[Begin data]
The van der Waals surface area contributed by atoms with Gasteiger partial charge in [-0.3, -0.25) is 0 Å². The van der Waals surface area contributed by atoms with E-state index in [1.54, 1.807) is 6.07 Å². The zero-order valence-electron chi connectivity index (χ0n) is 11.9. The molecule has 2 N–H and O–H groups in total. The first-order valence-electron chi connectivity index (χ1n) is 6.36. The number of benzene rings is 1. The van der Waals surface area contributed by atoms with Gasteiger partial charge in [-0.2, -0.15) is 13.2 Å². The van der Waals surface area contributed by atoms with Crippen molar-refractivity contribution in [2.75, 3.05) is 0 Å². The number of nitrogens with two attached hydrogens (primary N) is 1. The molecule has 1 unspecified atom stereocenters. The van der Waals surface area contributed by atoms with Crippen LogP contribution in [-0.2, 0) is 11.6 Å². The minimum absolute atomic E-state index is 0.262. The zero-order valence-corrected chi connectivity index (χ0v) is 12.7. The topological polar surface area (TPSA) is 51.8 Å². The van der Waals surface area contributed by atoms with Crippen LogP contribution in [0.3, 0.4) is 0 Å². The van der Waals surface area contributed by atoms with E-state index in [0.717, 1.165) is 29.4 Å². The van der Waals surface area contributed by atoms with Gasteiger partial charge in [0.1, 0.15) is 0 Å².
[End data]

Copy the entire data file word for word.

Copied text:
The van der Waals surface area contributed by atoms with Gasteiger partial charge in [-0.3, -0.25) is 0 Å². The van der Waals surface area contributed by atoms with E-state index in [1.54, 1.807) is 6.07 Å². The zero-order valence-electron chi connectivity index (χ0n) is 11.9. The molecule has 2 N–H and O–H groups in total. The first-order valence-electron chi connectivity index (χ1n) is 6.36. The number of benzene rings is 1. The van der Waals surface area contributed by atoms with Gasteiger partial charge in [-0.2, -0.15) is 13.2 Å². The van der Waals surface area contributed by atoms with Crippen molar-refractivity contribution in [2.75, 3.05) is 0 Å². The number of nitrogens with two attached hydrogens (primary N) is 1. The molecule has 1 unspecified atom stereocenters. The van der Waals surface area contributed by atoms with Crippen LogP contribution in [-0.2, 0) is 11.6 Å². The minimum absolute atomic E-state index is 0.262. The zero-order valence-corrected chi connectivity index (χ0v) is 12.7. The topological polar surface area (TPSA) is 51.8 Å². The van der Waals surface area contributed by atoms with Crippen LogP contribution in [0.3, 0.4) is 0 Å². The van der Waals surface area contributed by atoms with E-state index in [0.717, 1.165) is 29.4 Å². The van der Waals surface area contributed by atoms with Gasteiger partial charge in [0.1, 0.15) is 0 Å².